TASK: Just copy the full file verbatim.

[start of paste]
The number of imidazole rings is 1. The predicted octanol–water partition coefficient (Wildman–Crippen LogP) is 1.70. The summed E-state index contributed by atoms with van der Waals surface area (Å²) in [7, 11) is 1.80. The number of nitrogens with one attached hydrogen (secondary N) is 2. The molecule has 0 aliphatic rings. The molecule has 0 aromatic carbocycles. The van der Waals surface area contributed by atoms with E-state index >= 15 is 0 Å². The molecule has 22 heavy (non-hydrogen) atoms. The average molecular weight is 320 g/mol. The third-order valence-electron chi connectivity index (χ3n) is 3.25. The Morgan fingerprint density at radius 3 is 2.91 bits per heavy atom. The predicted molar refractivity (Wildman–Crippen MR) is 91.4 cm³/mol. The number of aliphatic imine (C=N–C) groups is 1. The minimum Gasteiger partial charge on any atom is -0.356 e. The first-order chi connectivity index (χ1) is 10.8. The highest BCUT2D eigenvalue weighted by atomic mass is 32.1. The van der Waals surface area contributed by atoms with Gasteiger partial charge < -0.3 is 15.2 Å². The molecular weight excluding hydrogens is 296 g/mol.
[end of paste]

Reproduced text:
The number of imidazole rings is 1. The predicted octanol–water partition coefficient (Wildman–Crippen LogP) is 1.70. The summed E-state index contributed by atoms with van der Waals surface area (Å²) in [7, 11) is 1.80. The number of nitrogens with one attached hydrogen (secondary N) is 2. The molecule has 0 aliphatic rings. The molecule has 0 aromatic carbocycles. The van der Waals surface area contributed by atoms with E-state index >= 15 is 0 Å². The molecule has 22 heavy (non-hydrogen) atoms. The average molecular weight is 320 g/mol. The third-order valence-electron chi connectivity index (χ3n) is 3.25. The Morgan fingerprint density at radius 3 is 2.91 bits per heavy atom. The predicted molar refractivity (Wildman–Crippen MR) is 91.4 cm³/mol. The number of aliphatic imine (C=N–C) groups is 1. The minimum Gasteiger partial charge on any atom is -0.356 e. The first-order chi connectivity index (χ1) is 10.8. The highest BCUT2D eigenvalue weighted by atomic mass is 32.1. The van der Waals surface area contributed by atoms with Gasteiger partial charge < -0.3 is 15.2 Å². The molecular weight excluding hydrogens is 296 g/mol.